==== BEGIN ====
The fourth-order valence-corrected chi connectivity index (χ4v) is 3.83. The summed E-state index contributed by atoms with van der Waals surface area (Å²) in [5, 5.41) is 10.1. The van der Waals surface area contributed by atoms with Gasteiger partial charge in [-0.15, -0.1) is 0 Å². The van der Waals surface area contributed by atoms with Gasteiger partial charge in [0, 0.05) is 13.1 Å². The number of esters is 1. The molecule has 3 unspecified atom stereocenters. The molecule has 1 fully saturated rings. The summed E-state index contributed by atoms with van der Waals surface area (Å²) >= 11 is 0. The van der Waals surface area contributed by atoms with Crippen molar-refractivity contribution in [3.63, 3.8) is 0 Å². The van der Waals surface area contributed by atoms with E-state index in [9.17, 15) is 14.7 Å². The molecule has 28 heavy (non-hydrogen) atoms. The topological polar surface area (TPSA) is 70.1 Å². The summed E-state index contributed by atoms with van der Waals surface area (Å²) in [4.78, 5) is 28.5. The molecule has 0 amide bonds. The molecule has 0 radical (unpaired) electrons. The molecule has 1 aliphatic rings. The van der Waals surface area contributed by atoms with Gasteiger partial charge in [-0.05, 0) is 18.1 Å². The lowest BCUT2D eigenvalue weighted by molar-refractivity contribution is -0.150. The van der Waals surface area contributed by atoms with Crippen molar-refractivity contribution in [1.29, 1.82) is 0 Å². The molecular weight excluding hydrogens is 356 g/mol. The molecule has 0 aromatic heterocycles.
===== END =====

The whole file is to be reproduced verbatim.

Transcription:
The fourth-order valence-corrected chi connectivity index (χ4v) is 3.83. The summed E-state index contributed by atoms with van der Waals surface area (Å²) in [5, 5.41) is 10.1. The van der Waals surface area contributed by atoms with Gasteiger partial charge in [-0.15, -0.1) is 0 Å². The van der Waals surface area contributed by atoms with Gasteiger partial charge in [0, 0.05) is 13.1 Å². The number of esters is 1. The molecule has 3 unspecified atom stereocenters. The molecule has 1 fully saturated rings. The summed E-state index contributed by atoms with van der Waals surface area (Å²) >= 11 is 0. The van der Waals surface area contributed by atoms with Crippen molar-refractivity contribution in [3.63, 3.8) is 0 Å². The van der Waals surface area contributed by atoms with E-state index in [9.17, 15) is 14.7 Å². The molecule has 28 heavy (non-hydrogen) atoms. The topological polar surface area (TPSA) is 70.1 Å². The summed E-state index contributed by atoms with van der Waals surface area (Å²) in [4.78, 5) is 28.5. The molecule has 0 amide bonds. The molecule has 0 radical (unpaired) electrons. The molecule has 1 aliphatic rings. The van der Waals surface area contributed by atoms with Gasteiger partial charge in [-0.05, 0) is 18.1 Å². The lowest BCUT2D eigenvalue weighted by molar-refractivity contribution is -0.150. The van der Waals surface area contributed by atoms with Crippen molar-refractivity contribution in [1.29, 1.82) is 0 Å². The molecular weight excluding hydrogens is 356 g/mol. The molecule has 0 aromatic heterocycles.